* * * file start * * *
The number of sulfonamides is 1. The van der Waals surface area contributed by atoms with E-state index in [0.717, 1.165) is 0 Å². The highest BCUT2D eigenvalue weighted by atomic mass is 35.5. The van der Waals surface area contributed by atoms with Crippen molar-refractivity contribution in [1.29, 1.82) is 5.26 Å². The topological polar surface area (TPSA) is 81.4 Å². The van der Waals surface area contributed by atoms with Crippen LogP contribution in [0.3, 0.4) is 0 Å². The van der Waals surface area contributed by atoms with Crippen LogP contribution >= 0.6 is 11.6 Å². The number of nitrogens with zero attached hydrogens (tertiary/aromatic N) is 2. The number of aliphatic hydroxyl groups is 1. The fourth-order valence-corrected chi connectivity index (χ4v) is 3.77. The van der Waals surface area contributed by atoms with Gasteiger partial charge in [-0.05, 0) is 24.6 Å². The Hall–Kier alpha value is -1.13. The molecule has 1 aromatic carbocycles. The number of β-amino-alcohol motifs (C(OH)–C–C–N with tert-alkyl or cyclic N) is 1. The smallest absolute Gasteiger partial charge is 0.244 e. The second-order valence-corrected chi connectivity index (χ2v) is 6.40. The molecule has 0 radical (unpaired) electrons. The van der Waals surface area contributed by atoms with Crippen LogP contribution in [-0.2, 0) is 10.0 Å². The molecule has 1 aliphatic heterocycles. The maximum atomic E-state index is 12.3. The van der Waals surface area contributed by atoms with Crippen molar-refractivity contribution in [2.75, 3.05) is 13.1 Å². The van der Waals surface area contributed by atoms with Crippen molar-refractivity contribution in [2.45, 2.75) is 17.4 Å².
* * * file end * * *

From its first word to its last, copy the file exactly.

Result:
The number of sulfonamides is 1. The van der Waals surface area contributed by atoms with E-state index in [0.717, 1.165) is 0 Å². The highest BCUT2D eigenvalue weighted by atomic mass is 35.5. The van der Waals surface area contributed by atoms with Crippen molar-refractivity contribution in [1.29, 1.82) is 5.26 Å². The topological polar surface area (TPSA) is 81.4 Å². The van der Waals surface area contributed by atoms with Crippen LogP contribution in [0.3, 0.4) is 0 Å². The van der Waals surface area contributed by atoms with Crippen LogP contribution >= 0.6 is 11.6 Å². The number of nitrogens with zero attached hydrogens (tertiary/aromatic N) is 2. The number of aliphatic hydroxyl groups is 1. The fourth-order valence-corrected chi connectivity index (χ4v) is 3.77. The van der Waals surface area contributed by atoms with Gasteiger partial charge in [-0.05, 0) is 24.6 Å². The Hall–Kier alpha value is -1.13. The molecule has 1 aromatic carbocycles. The number of β-amino-alcohol motifs (C(OH)–C–C–N with tert-alkyl or cyclic N) is 1. The smallest absolute Gasteiger partial charge is 0.244 e. The second-order valence-corrected chi connectivity index (χ2v) is 6.40. The molecule has 0 radical (unpaired) electrons. The van der Waals surface area contributed by atoms with Crippen LogP contribution in [-0.2, 0) is 10.0 Å². The molecule has 1 aliphatic heterocycles. The maximum atomic E-state index is 12.3. The van der Waals surface area contributed by atoms with Crippen molar-refractivity contribution in [2.75, 3.05) is 13.1 Å². The van der Waals surface area contributed by atoms with Crippen molar-refractivity contribution in [2.45, 2.75) is 17.4 Å².